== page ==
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Loperamide

Pronunciation

Pronunciation

(loe PER a mide)

Index Terms

  • Loperamide HCl
  • Loperamide Hydrochloride

Dosage Forms

Excipient information presented when available (limited, particularly for generics); consult specific product labeling. [DSC] = Discontinued product

Capsule, Oral, as hydrochloride:

Generic: 2 mg

Liquid, Oral, as hydrochloride:

Imodium A-D: 1 mg/7.5 mL (120 mL, 240 mL) [contains brilliant blue fcf (fd&c blue #1), fd&c yellow #10 (quinoline yellow), propylene glycol, sodium benzoate]

Imodium A-D: 1 mg/7.5 mL (30 mL, 120 mL, 240 mL, 360 mL) [contains brilliant blue fcf (fd&c blue #1), fd&c yellow #10 (quinoline yellow), propylene glycol, sodium benzoate; mint flavor]

Generic: 1 mg/5 mL (5 mL, 10 mL, 118 mL)

Suspension, Oral, as hydrochloride:

Generic: 1 mg/7.5 mL (120 mL)

Tablet, Oral, as hydrochloride:

Anti-Diarrheal: 2 mg [DSC]

Anti-Diarrheal: 2 mg [scored]

Anti-Diarrheal: 2 mg [contains brilliant blue fcf (fd&c blue #1), fd&c yellow #10 (quinoline yellow)]

Anti-Diarrheal: 2 mg [scored; contains brilliant blue fcf (fd&c blue #1), fd&c yellow #10 (quinoline yellow)]

Anti-Diarrheal: 2 mg [contains fd&c blue #1 aluminum lake, fd&c yellow #10 (quinoline yellow)]

Diamode: 2 mg [scored]

Imodium A-D: 2 mg [scored; contains brilliant blue fcf (fd&c blue #1), fd&c yellow #10 (quinoline yellow)]

Imodium A-D: 2 mg [scored; contains fd&c blue #1 aluminum lake, fd&c yellow #10 aluminum lake]

Loperamide A-D: 2 mg

Tablet Chewable, Oral, as hydrochloride:

Imodium A-D: 2 mg [contains fd&c blue #1 aluminum lake, fd&c yellow #10 aluminum lake; cool mint flavor]

Brand Names: U.S.

  • Anti-Diarrheal [OTC]
  • Diamode [OTC]
  • Imodium A-D [OTC]
  • Loperamide A-D [OTC]

Pharmacologic Category

  • Antidiarrheal

Pharmacology

Acts directly on circular and longitudinal intestinal muscles, through the opioid receptor, to inhibit peristalsis and prolong transit time; reduces fecal volume, increases viscosity, and diminishes fluid and electrolyte loss; demonstrates antisecretory activity. Loperamide increases tone on the anal sphincter

Absorption

Poor

Distribution

Poor penetration into brain

Metabolism

Hepatic via oxidative N-demethylation

Time to Peak

Liquid: 2.5 hours; Capsule: 5 hours

Half-Life Elimination

9-14 hours

Use: Labeled Indications

Control and symptomatic relief of chronic diarrhea associated with inflammatory bowel disease and of acute nonspecific diarrhea; to reduce volume of ileostomy discharge

OTC labeling: Control of symptoms of diarrhea, including Traveler’s diarrhea

Use: Unlabeled

Cancer treatment-induced diarrhea (eg, irinotecan induced); chronic diarrhea caused by bowel resection

Contraindications

Hypersensitivity to loperamide or any component of the formulation; abdominal pain without diarrhea; children <2 years of age

Avoid use as primary therapy in patients with acute dysentery (bloody stools and high fever), acute ulcerative colitis, bacterial enterocolitis (caused by Salmonella, Shigella, and Campylobacter), pseudomembranous colitis associated with broad-spectrum antibiotic use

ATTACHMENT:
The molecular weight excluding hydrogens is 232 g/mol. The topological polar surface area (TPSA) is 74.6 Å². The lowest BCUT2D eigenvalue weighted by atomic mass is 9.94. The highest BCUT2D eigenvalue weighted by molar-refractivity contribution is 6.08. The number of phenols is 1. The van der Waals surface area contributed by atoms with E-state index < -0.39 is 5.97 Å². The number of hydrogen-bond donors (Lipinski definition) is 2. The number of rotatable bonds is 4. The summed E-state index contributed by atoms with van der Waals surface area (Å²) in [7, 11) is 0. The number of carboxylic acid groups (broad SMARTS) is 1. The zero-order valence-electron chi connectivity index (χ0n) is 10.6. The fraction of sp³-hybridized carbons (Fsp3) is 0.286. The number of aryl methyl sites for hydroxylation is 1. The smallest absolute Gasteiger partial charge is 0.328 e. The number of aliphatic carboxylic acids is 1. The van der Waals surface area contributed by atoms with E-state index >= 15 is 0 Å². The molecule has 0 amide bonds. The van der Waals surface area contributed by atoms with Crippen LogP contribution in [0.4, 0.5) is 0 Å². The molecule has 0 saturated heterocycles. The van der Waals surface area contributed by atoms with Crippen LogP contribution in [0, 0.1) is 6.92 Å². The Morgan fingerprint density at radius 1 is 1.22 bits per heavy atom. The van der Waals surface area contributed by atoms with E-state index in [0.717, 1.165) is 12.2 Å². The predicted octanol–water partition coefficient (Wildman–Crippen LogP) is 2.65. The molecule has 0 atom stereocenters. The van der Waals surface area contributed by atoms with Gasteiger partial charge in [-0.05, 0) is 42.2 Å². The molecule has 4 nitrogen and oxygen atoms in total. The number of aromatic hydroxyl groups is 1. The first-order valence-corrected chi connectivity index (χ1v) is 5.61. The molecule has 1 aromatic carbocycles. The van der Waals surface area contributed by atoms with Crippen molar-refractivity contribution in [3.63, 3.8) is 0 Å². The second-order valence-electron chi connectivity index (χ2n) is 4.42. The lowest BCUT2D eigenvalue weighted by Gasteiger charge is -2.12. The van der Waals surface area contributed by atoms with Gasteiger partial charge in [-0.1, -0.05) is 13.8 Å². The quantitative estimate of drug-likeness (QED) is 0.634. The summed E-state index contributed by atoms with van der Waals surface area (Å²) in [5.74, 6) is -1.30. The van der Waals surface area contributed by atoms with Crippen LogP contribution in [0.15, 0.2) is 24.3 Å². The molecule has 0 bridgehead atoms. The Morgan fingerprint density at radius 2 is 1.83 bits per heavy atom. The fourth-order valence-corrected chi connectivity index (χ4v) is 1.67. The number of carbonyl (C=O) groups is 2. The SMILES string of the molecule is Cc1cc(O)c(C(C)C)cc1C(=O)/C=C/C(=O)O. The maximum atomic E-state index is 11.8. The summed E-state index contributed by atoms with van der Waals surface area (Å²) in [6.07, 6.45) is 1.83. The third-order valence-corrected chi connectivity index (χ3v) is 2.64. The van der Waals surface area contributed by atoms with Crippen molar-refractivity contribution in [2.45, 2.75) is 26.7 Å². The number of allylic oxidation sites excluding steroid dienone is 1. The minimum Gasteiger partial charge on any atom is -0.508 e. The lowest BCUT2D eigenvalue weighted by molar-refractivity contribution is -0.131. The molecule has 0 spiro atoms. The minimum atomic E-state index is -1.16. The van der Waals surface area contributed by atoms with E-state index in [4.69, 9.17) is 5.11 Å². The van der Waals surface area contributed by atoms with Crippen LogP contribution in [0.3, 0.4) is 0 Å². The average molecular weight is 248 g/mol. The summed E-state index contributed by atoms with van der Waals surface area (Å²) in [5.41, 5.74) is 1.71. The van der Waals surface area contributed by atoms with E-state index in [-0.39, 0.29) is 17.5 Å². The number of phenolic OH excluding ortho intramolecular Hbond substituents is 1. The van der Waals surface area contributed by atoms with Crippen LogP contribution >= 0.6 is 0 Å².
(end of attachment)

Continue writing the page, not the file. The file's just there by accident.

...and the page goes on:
Dosing: Adult

Acute diarrhea: Oral: Initial: 4 mg, followed by 2 mg after each loose stool, up to 16 mg/day

Chronic diarrhea: Oral: Initial: Follow acute diarrhea; maintenance dose should be slowly titrated downward to minimum required to control symptoms (typically, 4-8 mg/day in divided doses)

Traveler's diarrhea: Oral: Initial: 4 mg after first loose stool, followed by 2 mg after each subsequent stool (maximum dose: 8 mg/day)

Cancer treatment-induced diarrhea (off-label use): Oral: 4 mg followed by 2 mg every 4 hours or after each unformed stool; Maximum: 16 mg/day (Benson, 2004) or 4 mg followed by 2 mg every 2 hours (4 mg every 4 hours at night) until 12 hours have passed without a loose bowel movement (Sharma, 2005)

Irinotecan-induced delayed diarrhea (off-label use): Oral: 4 mg after first loose or frequent bowel movement, then 2 mg every 2 hours (4 mg every 4 hours at night) until 12 hours have passed without a bowel movement (Rothenberg, 1996)

Dosing: Geriatric

Refer to adult dosing.

Dosing: Pediatric

Acute diarrhea: Initial doses (in first 24 hours):

2-5 years (13-20 kg): 1 mg 3 times/day

6-8 years (20-30 kg): 2 mg twice daily

8-12 years (>30 kg): 2 mg 3 times/day

Maintenance: After initial dosing, 0.1 mg/kg doses after each loose stool, daily dose should not exceed the recommended dose for the initial 24 hours

Traveler's diarrhea:

6-8 years: 2 mg after first loose stool, followed by 1 mg after each subsequent stool (maximum dose: 4 mg/day)

9-11 years: 2 mg after first loose stool, followed by 1 mg after each subsequent stool (maximum dose: 6 mg/day)

≥12 years: Refer to adult dosing.

Dosing: Renal Impairment

No dosage adjustment necessary.

Dosing: Hepatic Impairment

No dosage adjustment provided in manufacturer’s labeling; use with caution.

Dietary Considerations

Some products may contain sodium.

Storage

Store at 20°C to 25°C (68°F to 77°F).

Drug Interactions

Eluxadoline: Loperamide may enhance the constipating effect of Eluxadoline. Monitor therapy

Highest Risk QTc-Prolonging Agents: QTc-Prolonging Agents (Indeterminate Risk and Risk Modifying) may enhance the QTc-prolonging effect of Highest Risk QTc-Prolonging Agents. Management: Avoid such combinations when possible. Use should be accompanied by close monitoring for evidence of QT prolongation or other alterations of cardiac rhythm. Consider therapy modification

Lumacaftor: May decrease the serum concentration of P-glycoprotein/ABCB1 Substrates. Lumacaftor may increase the serum concentration of P-glycoprotein/ABCB1 Substrates. Monitor therapy

MiFEPRIStone: May enhance the QTc-prolonging effect of QTc-Prolonging Agents (Indeterminate Risk and Risk Modifying). Management: Though the drugs listed here have uncertain QT-prolonging effects, they all have some possible association with QT prolongation and should generally be avoided when possible. Consider therapy modification

Moderate Risk QTc-Prolonging Agents: QTc-Prolonging Agents (Indeterminate Risk and Risk Modifying) may enhance the QTc-prolonging effect of Moderate Risk QTc-Prolonging Agents. Monitor therapy